My stupidity with numbers is kind of embarrassing.

Seriously, I still stumble over grade-school multiplication tables. I have to stare at a clock face for several seconds before I can read the time. Algebra? Calculus? Unfathomable.

Numbers, to me, are silent mysteries.

Words, however, have always spoken to me. They speak and whisper and chuckle and tease and all but sing and dance. I can effortlessly recite whole speeches from Shakespeare learned in my theatre school youth. As a novelist, I’m happiest when wordsmithing: no humiliating encounters with math.

So it was with humble amusement that I read recently that John Harrison, the brilliant 18th-century clockmaker/inventor whose revolutionary chronometer solved the ages-old problem of measuring longitude, was a dunce with words.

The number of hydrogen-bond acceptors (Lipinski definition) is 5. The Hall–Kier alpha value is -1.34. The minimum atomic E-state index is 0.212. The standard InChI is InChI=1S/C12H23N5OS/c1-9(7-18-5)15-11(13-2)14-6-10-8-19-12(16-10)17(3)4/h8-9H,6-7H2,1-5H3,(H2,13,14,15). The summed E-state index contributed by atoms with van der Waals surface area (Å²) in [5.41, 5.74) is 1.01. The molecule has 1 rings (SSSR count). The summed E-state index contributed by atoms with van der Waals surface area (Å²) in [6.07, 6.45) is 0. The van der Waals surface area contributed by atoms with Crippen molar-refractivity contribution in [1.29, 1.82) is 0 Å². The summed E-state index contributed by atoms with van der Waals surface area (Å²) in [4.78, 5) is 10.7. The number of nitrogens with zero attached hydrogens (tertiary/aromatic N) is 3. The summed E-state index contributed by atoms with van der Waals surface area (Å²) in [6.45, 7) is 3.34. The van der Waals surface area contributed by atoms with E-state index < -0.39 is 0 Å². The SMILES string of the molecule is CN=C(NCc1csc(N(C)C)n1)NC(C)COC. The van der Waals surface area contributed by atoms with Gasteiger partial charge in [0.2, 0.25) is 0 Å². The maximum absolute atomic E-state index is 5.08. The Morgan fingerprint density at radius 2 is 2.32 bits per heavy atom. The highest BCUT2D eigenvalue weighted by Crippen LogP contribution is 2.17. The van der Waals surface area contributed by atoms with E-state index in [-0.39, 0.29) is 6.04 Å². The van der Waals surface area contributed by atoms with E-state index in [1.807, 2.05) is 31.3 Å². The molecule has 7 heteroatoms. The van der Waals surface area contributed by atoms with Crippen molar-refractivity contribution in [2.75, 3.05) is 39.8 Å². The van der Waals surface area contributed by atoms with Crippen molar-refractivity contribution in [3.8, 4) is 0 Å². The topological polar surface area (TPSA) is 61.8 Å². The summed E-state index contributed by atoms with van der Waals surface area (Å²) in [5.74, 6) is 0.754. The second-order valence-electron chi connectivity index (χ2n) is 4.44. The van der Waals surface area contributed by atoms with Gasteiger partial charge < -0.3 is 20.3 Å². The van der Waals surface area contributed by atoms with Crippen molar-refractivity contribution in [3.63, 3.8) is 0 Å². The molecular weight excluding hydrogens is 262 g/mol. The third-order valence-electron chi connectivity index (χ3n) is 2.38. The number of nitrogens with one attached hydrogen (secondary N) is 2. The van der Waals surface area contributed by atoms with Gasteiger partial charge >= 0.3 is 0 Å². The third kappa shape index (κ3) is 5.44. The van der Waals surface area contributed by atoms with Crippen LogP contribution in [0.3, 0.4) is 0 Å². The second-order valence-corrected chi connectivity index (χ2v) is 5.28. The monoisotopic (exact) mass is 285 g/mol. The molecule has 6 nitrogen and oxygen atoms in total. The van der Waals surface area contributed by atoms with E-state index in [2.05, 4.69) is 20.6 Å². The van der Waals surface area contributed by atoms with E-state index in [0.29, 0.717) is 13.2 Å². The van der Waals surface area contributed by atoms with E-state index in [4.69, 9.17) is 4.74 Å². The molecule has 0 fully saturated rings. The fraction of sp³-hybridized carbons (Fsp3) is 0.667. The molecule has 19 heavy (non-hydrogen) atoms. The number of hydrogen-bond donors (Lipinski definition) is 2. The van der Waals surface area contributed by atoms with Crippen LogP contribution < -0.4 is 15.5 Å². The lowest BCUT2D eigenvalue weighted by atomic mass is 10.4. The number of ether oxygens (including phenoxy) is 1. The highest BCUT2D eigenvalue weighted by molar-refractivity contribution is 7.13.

According to Dava Sobel in her book Longitude, this genius at math could never express himself clearly in writing. “Harrison wrote with the scrivener’s equivalent of marbles in the mouth. His last published work brings his style of endless circumlocution to its peak. The first sentence runs on, virtually unpunctuated, for twenty-five pages.”

I hope that makes you smile. It’s a sweet moral, isn’t it? Stick with what you love.

If you, like me, live with, for, and through words, you know you’re a writer.

Watch my video “5 Telltale Signs You’re a Writerto see if you identify!

All my best,
Barbara Kyle